sci-fi references that are made include...
It's worth noting that the Japanese fan community view of Western SF differs from that of native speakers. One quite relevant case is E. E. 'Doc' Smith's Lensman
series, which in various forms (often less than properly licensed) remains to this day way more popular in Japanese SF circles than in its native America (to the extent of having updated editions in which the original 1940's tech -- such as the computers being the girls cranking the adding machines -- has been overhauled for the contemporary reader).
While 2001 has evolutionary uplift by remote god-like extraterrestrials, the Lensman
series adds explicitly a single primordial super-civilization seeding the galaxy, and has group-minds and minds-wide-open telepathic conferencing amongst the next-step and near-to-next-step sophonts.
I don't disagree at all. However, I think it's a pretty big leap from "this probably influenced their work" to the fairly detailed proposal you and NemZ have advocated in the past.
Two levels here -- what the author intended; and what the viewer sees.
In the former case, we know the story was to some extent being made up as they went along, part of the structure we see is going to be post hoc
rationalization, as much by the creators as by any of us.
With just the TV series (and the extra-textual knowledge that this is made by a studio full of SF fans) -- all its obscure hints about Gendo's master-plan of apotheosis, and its other casual dropping of genre cues
A cavern left behind by someone, who was not us.
that suffice to tell us that the GeoFront is a Forerunner artefact -- a reading of the ending on equally SFnal terms as upload (or, dropping the pure materialist notion in favour of NGE's dualist model, soul transfer) to some unspecified substrate (perhaps EVA-01, if we take a hint from various asides in EoE) is natural.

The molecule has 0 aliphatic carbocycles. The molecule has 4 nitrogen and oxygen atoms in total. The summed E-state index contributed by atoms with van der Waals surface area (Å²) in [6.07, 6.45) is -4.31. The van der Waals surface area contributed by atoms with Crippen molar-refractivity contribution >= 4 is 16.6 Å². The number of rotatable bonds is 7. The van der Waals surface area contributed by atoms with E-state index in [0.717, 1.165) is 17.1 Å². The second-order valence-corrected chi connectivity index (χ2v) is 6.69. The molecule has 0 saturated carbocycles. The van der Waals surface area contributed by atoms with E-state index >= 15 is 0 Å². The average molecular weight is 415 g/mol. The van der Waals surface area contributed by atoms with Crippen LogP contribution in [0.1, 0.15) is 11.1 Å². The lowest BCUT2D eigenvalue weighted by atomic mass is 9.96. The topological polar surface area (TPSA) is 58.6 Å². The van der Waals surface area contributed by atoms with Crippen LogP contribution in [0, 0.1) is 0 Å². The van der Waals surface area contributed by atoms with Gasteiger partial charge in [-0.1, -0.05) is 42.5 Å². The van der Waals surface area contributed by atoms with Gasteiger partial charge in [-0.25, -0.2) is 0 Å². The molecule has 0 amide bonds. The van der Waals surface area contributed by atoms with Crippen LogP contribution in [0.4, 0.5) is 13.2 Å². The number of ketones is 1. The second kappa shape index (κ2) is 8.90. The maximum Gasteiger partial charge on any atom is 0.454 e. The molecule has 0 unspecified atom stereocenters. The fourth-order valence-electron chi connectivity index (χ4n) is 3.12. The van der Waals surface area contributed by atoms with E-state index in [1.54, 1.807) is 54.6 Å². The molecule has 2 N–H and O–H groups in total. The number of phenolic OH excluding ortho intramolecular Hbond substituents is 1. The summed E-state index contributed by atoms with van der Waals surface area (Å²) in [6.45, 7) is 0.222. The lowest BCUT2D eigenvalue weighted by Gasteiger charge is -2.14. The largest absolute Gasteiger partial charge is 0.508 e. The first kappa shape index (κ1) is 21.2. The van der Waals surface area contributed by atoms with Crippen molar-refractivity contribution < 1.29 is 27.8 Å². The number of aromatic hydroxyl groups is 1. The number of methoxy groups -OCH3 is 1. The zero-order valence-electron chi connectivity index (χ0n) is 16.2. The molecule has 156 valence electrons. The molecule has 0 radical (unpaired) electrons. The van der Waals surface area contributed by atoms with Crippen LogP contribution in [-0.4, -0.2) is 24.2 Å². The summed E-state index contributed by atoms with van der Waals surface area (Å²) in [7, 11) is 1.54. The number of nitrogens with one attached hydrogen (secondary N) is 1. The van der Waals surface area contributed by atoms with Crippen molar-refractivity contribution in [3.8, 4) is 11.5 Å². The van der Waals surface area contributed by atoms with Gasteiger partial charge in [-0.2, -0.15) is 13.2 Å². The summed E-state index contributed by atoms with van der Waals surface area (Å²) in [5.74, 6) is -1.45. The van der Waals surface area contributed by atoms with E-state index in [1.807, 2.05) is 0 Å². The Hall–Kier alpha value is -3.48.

With secondary sources like the NGE2 game (and its various end scenarios) I feel it's reasonable to assume that something along these lines was intended, even if only along the lines of "Let's use Gendo's hinted master-plan to justify putting the characters into a wide-open N-way so we can do the last two episodes as abstractly as we need, given the budget."
As I said to Symbv, though, replacement ending != alternate continuity. It's more "this is a replacement ending. The same events occur, but the movie approach uses a slicker format to make the fans happy."
By replacement, I meant unplug the old and busted one and discard it -- and that seems to be the approach taken by the Japanese fan-base.
When I first saw EoE, the cognitive dissonance of trying to hold the two endings into the same continuity became, as I said, too much to maintain towards the end -- in the one, Shinji is happy, and with others; in the other, distraught and isolated. Knowing now more about the circumstances of the productions, it seems likely that the harsher treatment of the characters, and the different and downbeat end are the fingerprints of Anno's later bout of depression; and that in each case Shinji ends up roughly where Anno was at the time.